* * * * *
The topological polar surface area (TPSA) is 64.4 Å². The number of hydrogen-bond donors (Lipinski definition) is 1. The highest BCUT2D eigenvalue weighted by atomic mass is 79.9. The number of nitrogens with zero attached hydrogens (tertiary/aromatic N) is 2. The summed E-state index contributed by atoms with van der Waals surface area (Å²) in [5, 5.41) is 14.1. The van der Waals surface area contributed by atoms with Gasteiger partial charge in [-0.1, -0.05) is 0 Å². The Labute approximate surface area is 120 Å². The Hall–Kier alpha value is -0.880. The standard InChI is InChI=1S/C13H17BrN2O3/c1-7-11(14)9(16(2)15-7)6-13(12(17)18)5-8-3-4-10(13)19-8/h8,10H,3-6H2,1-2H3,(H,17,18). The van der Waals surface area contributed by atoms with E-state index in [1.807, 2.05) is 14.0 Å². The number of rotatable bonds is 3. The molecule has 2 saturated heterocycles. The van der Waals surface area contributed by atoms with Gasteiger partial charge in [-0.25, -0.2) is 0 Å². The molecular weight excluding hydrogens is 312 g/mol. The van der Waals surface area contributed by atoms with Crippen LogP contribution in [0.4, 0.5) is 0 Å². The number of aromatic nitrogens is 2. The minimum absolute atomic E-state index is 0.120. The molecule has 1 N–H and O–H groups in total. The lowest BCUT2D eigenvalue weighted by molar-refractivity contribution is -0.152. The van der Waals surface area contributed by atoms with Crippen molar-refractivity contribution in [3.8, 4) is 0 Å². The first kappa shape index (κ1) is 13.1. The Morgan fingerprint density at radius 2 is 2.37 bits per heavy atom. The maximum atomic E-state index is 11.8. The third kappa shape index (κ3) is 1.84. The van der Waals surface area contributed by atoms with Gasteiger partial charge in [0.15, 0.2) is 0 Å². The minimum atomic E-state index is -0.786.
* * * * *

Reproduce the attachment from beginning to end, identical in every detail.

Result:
The topological polar surface area (TPSA) is 64.4 Å². The number of hydrogen-bond donors (Lipinski definition) is 1. The highest BCUT2D eigenvalue weighted by atomic mass is 79.9. The number of nitrogens with zero attached hydrogens (tertiary/aromatic N) is 2. The summed E-state index contributed by atoms with van der Waals surface area (Å²) in [5, 5.41) is 14.1. The van der Waals surface area contributed by atoms with Gasteiger partial charge in [-0.1, -0.05) is 0 Å². The Labute approximate surface area is 120 Å². The Hall–Kier alpha value is -0.880. The standard InChI is InChI=1S/C13H17BrN2O3/c1-7-11(14)9(16(2)15-7)6-13(12(17)18)5-8-3-4-10(13)19-8/h8,10H,3-6H2,1-2H3,(H,17,18). The van der Waals surface area contributed by atoms with E-state index in [1.807, 2.05) is 14.0 Å². The number of rotatable bonds is 3. The molecule has 2 saturated heterocycles. The van der Waals surface area contributed by atoms with Gasteiger partial charge in [-0.25, -0.2) is 0 Å². The molecular weight excluding hydrogens is 312 g/mol. The van der Waals surface area contributed by atoms with Crippen LogP contribution in [0.4, 0.5) is 0 Å². The number of aromatic nitrogens is 2. The minimum absolute atomic E-state index is 0.120. The molecule has 1 N–H and O–H groups in total. The lowest BCUT2D eigenvalue weighted by molar-refractivity contribution is -0.152. The van der Waals surface area contributed by atoms with Crippen molar-refractivity contribution in [3.8, 4) is 0 Å². The first kappa shape index (κ1) is 13.1. The Morgan fingerprint density at radius 2 is 2.37 bits per heavy atom. The maximum atomic E-state index is 11.8. The third kappa shape index (κ3) is 1.84. The van der Waals surface area contributed by atoms with Gasteiger partial charge in [0.15, 0.2) is 0 Å². The minimum atomic E-state index is -0.786.